How to Become a Gemmologist

We sometimes get asked how to learn about diamonds and the jewellery business; where does one learn about diamonds, and pick up the formal training in the study of them? The diamond business is largely private, for understandable reasons. Most shops are family businesses, so on-the-job training is hard to come by.

Some well-worn training manuals!

The gold standard qualification in the diamond business is the GIA’s Graduate Gemmologist (GG) program. The Gemological Institute of America is the foremost authority on diamonds and gemstones in the world, a not-for-profit who invented much of the terminology we use every day to describe diamonds, and whose laboratory is at the cutting edge of diamond research. It is their highest qualification, and teaches you everything that needs to be known about precious gemstones. This can be studied either on-campus, which takes about six months, or by distance education, where the course books are mailed to you (today a lot of it can be studied online, but I always feel that there’s nothing like a physical book!) and proctored exams are mailed back to the GIA for grading. (I think the exams are online now too!). The exams are taken at the end of every section, and the theoretical learning goes hand-in-hand with real hands-on experience, where you travel to one of the GIA’s campuses for a week-long training class. This is the pathway I took to my GG.

Accredited Jewellery Professional (AJP)

This is the GIA’s starting qualification, which gives a broad grounding in the diamond and gemstones world. You learn about the four C’s (colour, cut, clarity and carat), as well as gaining a basic introduction to emeralds, sapphires and rubies. This section of the course is quite quick, most people I spoke to finished it in a couple of months. gia microscope

Diamond Graduate (DG)

The next step is the diamond graduate diploma – this is where the real work begins! Over twenty modules, you learn in an in-depth manner all about diamonds, how to grade and assess them, learn about diamond simulants & synthetics and how to detect them, and also drill down even further in colour, clarity, cut grading and carats. The course takes you through the geology of diamond formation, the evolution of diamond cutting, the diamond crystal and how light interacts with it, repairing and recutting diamonds, and the nuances and finer points of colour and clarity grading. At the end of the course, you travel to the GIA campus (I went to London, but New York is another option!) for a week’s practical instruction. This is where the GIA comes into its own – the quality of instructors they have is second to none, and they have an extraordinary collection of practice diamonds to look at and train with – there is a diamond with every type of inclusion, for example, or every cut variation, so that you will never come across something new in the real world. At the end of the week you have to pass an exam where you grade two diamonds to GIA standards. What is particularly hard is plotting clarity onto a cert, and learning all of the different factors to consider in a cut quality grading.

Graduate Coloured Stones Program

Having mastered diamonds, the next part of the course looks at all of the other gemstones; there is a strong focus on the “Big 3” of emeralds, sapphires and rubies, although the course covers all of the main other gemstones likely to cross your path, such as amethyst, opal, tanzanite, garnet, and also a few that are less common, such as feldspar, spodumene and diopside. Each stone is broken down into quality and value factors (what to look for and what to avoid), the world market, the main sources, mining, treatments and enhancements, and key concepts and terms. At the end of this section, there is another practical session in the lab, where you learn how to use lab equipment to identify different stones. The course material spans two large folders, and is unbelievably thorough.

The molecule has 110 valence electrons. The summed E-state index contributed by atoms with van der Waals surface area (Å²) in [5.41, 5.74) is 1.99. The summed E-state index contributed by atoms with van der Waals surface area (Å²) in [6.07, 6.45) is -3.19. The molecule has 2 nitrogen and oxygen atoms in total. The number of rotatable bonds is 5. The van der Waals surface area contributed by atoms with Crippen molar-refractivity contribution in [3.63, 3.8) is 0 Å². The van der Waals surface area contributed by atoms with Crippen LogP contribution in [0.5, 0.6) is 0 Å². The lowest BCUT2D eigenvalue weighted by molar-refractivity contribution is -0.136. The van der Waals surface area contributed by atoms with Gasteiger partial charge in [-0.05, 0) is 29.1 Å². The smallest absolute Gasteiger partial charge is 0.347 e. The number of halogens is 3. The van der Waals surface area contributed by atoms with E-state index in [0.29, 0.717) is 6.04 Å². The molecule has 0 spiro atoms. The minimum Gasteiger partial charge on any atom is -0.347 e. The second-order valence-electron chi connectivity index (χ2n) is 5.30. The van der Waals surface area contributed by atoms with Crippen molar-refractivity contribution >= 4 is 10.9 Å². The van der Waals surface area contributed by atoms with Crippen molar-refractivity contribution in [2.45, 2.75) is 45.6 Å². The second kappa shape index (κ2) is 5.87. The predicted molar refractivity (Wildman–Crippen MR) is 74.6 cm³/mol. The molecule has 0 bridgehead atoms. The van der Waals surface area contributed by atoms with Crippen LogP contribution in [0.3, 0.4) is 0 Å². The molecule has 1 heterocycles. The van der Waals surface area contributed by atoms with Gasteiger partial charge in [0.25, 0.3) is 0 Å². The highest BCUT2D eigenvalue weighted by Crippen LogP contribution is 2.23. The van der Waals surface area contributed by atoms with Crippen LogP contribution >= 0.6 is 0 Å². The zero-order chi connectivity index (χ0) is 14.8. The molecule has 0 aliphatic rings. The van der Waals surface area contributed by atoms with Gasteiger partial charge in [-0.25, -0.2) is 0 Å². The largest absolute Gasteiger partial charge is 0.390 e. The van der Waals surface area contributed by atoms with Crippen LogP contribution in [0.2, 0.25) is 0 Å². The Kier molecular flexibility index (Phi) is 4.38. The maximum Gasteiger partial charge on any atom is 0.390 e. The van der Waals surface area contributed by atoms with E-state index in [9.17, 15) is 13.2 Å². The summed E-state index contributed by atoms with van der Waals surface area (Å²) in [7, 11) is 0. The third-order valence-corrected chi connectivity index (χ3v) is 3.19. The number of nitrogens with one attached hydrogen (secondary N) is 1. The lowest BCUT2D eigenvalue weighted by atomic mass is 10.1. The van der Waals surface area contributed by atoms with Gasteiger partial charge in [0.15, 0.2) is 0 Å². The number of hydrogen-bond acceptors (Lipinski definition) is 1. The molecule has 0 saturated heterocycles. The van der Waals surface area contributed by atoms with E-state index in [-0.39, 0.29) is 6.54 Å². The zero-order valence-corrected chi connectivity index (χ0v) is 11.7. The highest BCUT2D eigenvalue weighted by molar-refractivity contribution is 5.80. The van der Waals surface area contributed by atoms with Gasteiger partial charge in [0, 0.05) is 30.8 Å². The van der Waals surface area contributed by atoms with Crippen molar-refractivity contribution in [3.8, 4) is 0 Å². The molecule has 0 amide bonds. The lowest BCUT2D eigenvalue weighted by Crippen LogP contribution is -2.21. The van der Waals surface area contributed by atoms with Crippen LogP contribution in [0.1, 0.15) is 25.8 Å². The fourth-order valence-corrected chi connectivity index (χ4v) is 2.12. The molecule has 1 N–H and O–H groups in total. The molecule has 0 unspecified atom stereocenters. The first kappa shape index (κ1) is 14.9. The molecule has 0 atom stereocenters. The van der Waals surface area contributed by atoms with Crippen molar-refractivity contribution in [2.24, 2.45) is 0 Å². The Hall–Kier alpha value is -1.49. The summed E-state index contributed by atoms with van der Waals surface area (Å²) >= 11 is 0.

Gem Identification

Hand-in-glove with diamond grading and coloured stones is the Gem Identification module, probably the most difficult of them all! This module is all about learning the nuts and bolts of laboratory work, learning how to use the most commonly needed instruments such as a refractometer, dichroscope, spectroscope, and specific gravity scales. Real world scenarios are taught, such as where to start when given an unknown gemstone. You also learn how to distinguish between two similar stones, and which tests are needed in any scenario.

As is usual, this course is followed by another week in the lab, with a lot of practice at identifying unknown gemstones. All of this is leading up to the final end exam, the twenty stone challenge!20160202_154313

Twenty Stone Challenge

This is the final exam you have to take, and given the importance of it, it is a really difficult one! You are given twenty stones, and have to identify them in six hours. The only catch is that the pass mark required is 100%! You will need almost all of the time to finish, and it is certainly the toughest exam I have ever sat!

One thing that was very interesting about the course was the range of people studying it; there were students from every continent, different ages, and working at all ends of the business. Two students were working for a well-known TV shopping channel, one was working for probably the most prestigious jewellers in the world, one ran a small chain of shops in Europe. The qualification was necessary no matter what end you were in, and was going to further the career of each and every one of them. To find out more about the GG diploma, and about GIA’s London campus, see

The goal! A Graduate Gemmologist Diploma!